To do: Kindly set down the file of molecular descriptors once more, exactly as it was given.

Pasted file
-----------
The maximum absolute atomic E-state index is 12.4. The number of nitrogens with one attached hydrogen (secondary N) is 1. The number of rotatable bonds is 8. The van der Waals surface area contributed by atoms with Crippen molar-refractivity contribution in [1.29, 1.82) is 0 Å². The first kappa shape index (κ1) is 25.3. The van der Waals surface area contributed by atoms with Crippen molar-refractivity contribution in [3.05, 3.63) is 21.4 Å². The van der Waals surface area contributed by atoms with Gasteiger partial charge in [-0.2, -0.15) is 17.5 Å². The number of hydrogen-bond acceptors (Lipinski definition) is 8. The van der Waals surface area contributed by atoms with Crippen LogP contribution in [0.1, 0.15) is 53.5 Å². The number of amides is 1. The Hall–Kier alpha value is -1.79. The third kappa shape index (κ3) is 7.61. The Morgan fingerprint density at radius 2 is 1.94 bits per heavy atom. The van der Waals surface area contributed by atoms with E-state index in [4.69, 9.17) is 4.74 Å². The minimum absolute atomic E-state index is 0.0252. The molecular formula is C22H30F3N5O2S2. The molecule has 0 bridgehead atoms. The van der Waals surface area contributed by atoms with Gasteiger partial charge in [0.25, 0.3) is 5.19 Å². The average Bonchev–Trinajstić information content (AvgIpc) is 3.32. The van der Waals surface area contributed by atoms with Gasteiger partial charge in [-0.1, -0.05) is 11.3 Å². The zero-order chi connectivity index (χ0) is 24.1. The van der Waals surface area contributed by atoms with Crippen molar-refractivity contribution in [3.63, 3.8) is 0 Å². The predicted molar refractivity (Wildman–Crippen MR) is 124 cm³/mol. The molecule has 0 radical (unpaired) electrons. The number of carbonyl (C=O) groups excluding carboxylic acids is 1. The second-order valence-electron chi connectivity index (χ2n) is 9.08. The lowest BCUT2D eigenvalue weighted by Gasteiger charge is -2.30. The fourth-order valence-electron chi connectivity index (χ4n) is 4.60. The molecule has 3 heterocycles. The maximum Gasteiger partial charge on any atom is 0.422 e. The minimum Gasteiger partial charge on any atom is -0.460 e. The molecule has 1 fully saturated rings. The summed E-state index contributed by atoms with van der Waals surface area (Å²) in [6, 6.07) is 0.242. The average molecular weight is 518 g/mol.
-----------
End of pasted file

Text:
The maximum absolute atomic E-state index is 12.4. The number of nitrogens with one attached hydrogen (secondary N) is 1. The number of rotatable bonds is 8. The van der Waals surface area contributed by atoms with Crippen molar-refractivity contribution in [1.29, 1.82) is 0 Å². The first kappa shape index (κ1) is 25.3. The van der Waals surface area contributed by atoms with Crippen molar-refractivity contribution in [3.05, 3.63) is 21.4 Å². The van der Waals surface area contributed by atoms with Gasteiger partial charge in [-0.2, -0.15) is 17.5 Å². The number of hydrogen-bond acceptors (Lipinski definition) is 8. The van der Waals surface area contributed by atoms with Crippen LogP contribution in [0.1, 0.15) is 53.5 Å². The number of amides is 1. The Hall–Kier alpha value is -1.79. The third kappa shape index (κ3) is 7.61. The Morgan fingerprint density at radius 2 is 1.94 bits per heavy atom. The van der Waals surface area contributed by atoms with E-state index in [4.69, 9.17) is 4.74 Å². The minimum absolute atomic E-state index is 0.0252. The molecular formula is C22H30F3N5O2S2. The molecule has 0 bridgehead atoms. The van der Waals surface area contributed by atoms with Gasteiger partial charge in [0.25, 0.3) is 5.19 Å². The average Bonchev–Trinajstić information content (AvgIpc) is 3.32. The van der Waals surface area contributed by atoms with Gasteiger partial charge in [-0.1, -0.05) is 11.3 Å². The zero-order chi connectivity index (χ0) is 24.1. The van der Waals surface area contributed by atoms with Crippen molar-refractivity contribution in [3.63, 3.8) is 0 Å². The predicted molar refractivity (Wildman–Crippen MR) is 124 cm³/mol. The molecule has 0 radical (unpaired) electrons. The number of carbonyl (C=O) groups excluding carboxylic acids is 1. The second-order valence-electron chi connectivity index (χ2n) is 9.08. The lowest BCUT2D eigenvalue weighted by Gasteiger charge is -2.30. The fourth-order valence-electron chi connectivity index (χ4n) is 4.60. The molecule has 3 heterocycles. The maximum Gasteiger partial charge on any atom is 0.422 e. The minimum Gasteiger partial charge on any atom is -0.460 e. The molecule has 1 fully saturated rings. The summed E-state index contributed by atoms with van der Waals surface area (Å²) in [6, 6.07) is 0.242. The average molecular weight is 518 g/mol.